Lord Wandsworth Leaderboard

The diversity and balance of BGS remains a cherished characteristic

Published on isbi School News dated Tuesday 18th of January 2022

It’s been a whirlwind time at BGS as we head towards Christmas. Opportunities to pause, think or put down thoughts on paper have been few. Nevertheless, experiences have aligned to motivate a reflection or two, in part fuelled by excessive caffeine and sugar intake, and I’ll try to make sense of them here if I can.
The backcloth involves a mix of feelings. On the one hand, I can talk confidently and feel good (putting it plainly) about the encouraging start we have made to our fundraising initiative for the 1662 Campaign for Assisted Places to widen access and promote inclusivity. More than £1m has been raised initially, building on the great work that has gone before to ensure that our School is balanced and reflective of all families in our large and vibrant catchment. We are proud to have been named recently as the 2021 Independent School of the Year for Contribution to Social Mobility in recognition of our strong foundation and progress in this area. I’ll risk an oxymoron and claim that embracing diversity of various kinds whilst also fostering cohesion has been the stuff of BGS life for generations.

As we entered into Black History Month earlier this term, assemblies covered aspects of diversity, unity and equality, and there was dialogue with the Independent School’s Inspectorate (ISI) during their recent visit on matters of inclusion and School ethos, among other things. BGS is in a good position to engage positively and transparently with such matters, does not get complacent and understands that School character and culture is always a work in progress, as alluded to in a previous HM blog, ‘Learning from the past, looking to the future’.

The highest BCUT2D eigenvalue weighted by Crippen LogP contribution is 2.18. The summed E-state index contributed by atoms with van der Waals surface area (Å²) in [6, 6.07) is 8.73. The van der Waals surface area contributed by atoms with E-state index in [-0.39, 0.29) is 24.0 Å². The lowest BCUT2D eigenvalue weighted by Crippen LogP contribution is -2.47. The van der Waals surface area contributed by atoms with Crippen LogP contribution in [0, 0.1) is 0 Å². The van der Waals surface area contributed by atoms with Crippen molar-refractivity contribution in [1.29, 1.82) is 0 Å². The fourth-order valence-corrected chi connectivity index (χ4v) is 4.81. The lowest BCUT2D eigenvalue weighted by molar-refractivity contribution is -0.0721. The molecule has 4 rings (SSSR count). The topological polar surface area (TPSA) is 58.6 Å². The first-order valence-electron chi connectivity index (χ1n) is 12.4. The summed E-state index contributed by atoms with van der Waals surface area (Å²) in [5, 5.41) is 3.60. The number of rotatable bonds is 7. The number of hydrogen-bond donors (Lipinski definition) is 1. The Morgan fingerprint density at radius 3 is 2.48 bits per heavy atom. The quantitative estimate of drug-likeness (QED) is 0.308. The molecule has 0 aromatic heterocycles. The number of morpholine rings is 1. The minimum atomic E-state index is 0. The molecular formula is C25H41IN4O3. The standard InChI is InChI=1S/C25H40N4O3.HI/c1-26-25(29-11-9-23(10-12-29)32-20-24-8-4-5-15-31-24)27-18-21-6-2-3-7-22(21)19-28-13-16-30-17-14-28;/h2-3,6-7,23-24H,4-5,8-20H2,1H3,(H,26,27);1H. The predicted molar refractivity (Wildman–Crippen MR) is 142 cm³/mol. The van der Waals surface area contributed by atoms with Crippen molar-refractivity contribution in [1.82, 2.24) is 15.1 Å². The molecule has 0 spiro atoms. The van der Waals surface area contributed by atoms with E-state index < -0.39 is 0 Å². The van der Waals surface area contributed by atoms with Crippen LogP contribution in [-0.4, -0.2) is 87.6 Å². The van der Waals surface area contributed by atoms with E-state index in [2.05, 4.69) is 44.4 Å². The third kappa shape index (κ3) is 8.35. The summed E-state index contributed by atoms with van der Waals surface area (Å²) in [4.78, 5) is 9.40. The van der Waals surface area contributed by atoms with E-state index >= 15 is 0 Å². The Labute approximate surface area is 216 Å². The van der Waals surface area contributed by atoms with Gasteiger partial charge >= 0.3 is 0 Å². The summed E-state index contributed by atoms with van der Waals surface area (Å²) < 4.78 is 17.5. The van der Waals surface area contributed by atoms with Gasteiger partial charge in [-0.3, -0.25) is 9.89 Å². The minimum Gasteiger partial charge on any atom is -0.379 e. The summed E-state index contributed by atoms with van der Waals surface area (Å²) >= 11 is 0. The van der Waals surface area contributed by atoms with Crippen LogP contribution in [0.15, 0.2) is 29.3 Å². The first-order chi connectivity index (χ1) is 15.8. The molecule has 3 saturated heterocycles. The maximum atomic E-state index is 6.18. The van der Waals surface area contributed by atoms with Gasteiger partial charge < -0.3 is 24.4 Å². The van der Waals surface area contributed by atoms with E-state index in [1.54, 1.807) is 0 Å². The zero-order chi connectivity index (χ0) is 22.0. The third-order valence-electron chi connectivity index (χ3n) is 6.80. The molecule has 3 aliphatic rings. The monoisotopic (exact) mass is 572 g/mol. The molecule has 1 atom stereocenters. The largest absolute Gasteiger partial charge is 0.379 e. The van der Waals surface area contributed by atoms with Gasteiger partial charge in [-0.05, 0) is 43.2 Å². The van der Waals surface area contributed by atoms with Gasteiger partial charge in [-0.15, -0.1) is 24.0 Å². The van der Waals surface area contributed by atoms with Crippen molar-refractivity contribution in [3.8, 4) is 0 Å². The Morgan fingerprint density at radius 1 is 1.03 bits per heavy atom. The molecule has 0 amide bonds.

On that latter point, while various thoughts were coming together, I read an Independent Schools Council (ISC) blog entitled, ‘It is important to ensuree that students see themselves in all aspects of school life‘ and also Jaideep Barot’s (Headmaster at Bristol Grammar School) 2019 essay on ‘The Diversity Challenge’ published in the book ‘The State of Independence’. I quoted from the latter in an assembly mentioning that while a third of pupils in UK independent schools are from minority ethnic backgrounds, the corresponding figures for teachers, senior leadership teams and Heads are ten, six and three per cent respectively. The scope of the assembly was wide and embraced other protected characteristics alongside more general observations about representation and equity. As ever in our School assemblies, more questions than answers were offered in the hope that conversations might be sparked.

To that end, this blog also lacks a neat conclusion. My own thoughts are still forming. I will however share one last comment: a recent survey of groups of BGS parents, and the ISI questionnaire to all parents, pupils and staff, indicated strongly that the diversity and balance of BGS remains a cherished characteristic. Jaideep argued that we should celebrate such things where they can be found in order to achieve improved equity and equality more widely. I’m holding that thought. But I think we all accept that there is more we should and could do, at BGS and in our sector generally, for everyone to feel the full transformative effect of learning or working in a modern independent school. I’m holding that in mind too.
The diversity and balance of BGS remains a cherished characteristic - Photo 1
Aysgarth An Exciting New Chapter
Windlesham House rectangular 18 Oct 2023